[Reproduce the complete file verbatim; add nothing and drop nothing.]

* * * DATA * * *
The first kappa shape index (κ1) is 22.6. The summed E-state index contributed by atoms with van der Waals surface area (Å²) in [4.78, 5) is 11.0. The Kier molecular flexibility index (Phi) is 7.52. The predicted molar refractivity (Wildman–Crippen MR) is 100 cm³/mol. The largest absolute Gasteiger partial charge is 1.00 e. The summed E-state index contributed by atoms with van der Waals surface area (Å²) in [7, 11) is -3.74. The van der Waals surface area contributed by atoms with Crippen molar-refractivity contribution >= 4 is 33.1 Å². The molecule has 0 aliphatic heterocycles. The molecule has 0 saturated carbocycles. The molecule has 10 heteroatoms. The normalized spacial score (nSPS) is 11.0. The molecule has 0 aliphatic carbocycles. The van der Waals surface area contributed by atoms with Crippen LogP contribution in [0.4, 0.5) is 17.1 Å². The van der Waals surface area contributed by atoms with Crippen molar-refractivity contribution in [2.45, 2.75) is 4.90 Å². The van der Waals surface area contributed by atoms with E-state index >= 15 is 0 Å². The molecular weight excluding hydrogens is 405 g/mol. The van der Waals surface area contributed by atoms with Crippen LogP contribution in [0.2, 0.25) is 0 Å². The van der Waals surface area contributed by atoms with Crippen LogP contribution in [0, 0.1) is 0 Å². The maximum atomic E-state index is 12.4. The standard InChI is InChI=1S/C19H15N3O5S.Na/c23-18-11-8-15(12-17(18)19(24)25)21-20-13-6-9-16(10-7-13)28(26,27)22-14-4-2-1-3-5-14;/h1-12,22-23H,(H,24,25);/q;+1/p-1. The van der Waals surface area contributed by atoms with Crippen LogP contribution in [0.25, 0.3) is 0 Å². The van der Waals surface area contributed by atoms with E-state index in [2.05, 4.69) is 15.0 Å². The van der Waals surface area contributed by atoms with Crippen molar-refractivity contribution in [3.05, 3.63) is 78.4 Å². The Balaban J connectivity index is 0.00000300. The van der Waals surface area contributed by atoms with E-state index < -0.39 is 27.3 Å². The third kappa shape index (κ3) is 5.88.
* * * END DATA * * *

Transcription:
The first kappa shape index (κ1) is 22.6. The summed E-state index contributed by atoms with van der Waals surface area (Å²) in [4.78, 5) is 11.0. The Kier molecular flexibility index (Phi) is 7.52. The predicted molar refractivity (Wildman–Crippen MR) is 100 cm³/mol. The largest absolute Gasteiger partial charge is 1.00 e. The summed E-state index contributed by atoms with van der Waals surface area (Å²) in [7, 11) is -3.74. The van der Waals surface area contributed by atoms with Crippen molar-refractivity contribution >= 4 is 33.1 Å². The molecule has 0 aliphatic heterocycles. The molecule has 0 saturated carbocycles. The molecule has 10 heteroatoms. The normalized spacial score (nSPS) is 11.0. The molecule has 0 aliphatic carbocycles. The van der Waals surface area contributed by atoms with Crippen LogP contribution in [0.4, 0.5) is 17.1 Å². The van der Waals surface area contributed by atoms with Crippen molar-refractivity contribution in [2.45, 2.75) is 4.90 Å². The van der Waals surface area contributed by atoms with E-state index >= 15 is 0 Å². The molecular weight excluding hydrogens is 405 g/mol. The van der Waals surface area contributed by atoms with Crippen LogP contribution in [0.2, 0.25) is 0 Å². The van der Waals surface area contributed by atoms with Crippen LogP contribution in [0, 0.1) is 0 Å². The maximum atomic E-state index is 12.4. The standard InChI is InChI=1S/C19H15N3O5S.Na/c23-18-11-8-15(12-17(18)19(24)25)21-20-13-6-9-16(10-7-13)28(26,27)22-14-4-2-1-3-5-14;/h1-12,22-23H,(H,24,25);/q;+1/p-1. The van der Waals surface area contributed by atoms with Crippen LogP contribution in [0.25, 0.3) is 0 Å². The van der Waals surface area contributed by atoms with E-state index in [2.05, 4.69) is 15.0 Å². The van der Waals surface area contributed by atoms with Crippen molar-refractivity contribution in [3.05, 3.63) is 78.4 Å². The Balaban J connectivity index is 0.00000300. The van der Waals surface area contributed by atoms with E-state index < -0.39 is 27.3 Å². The third kappa shape index (κ3) is 5.88.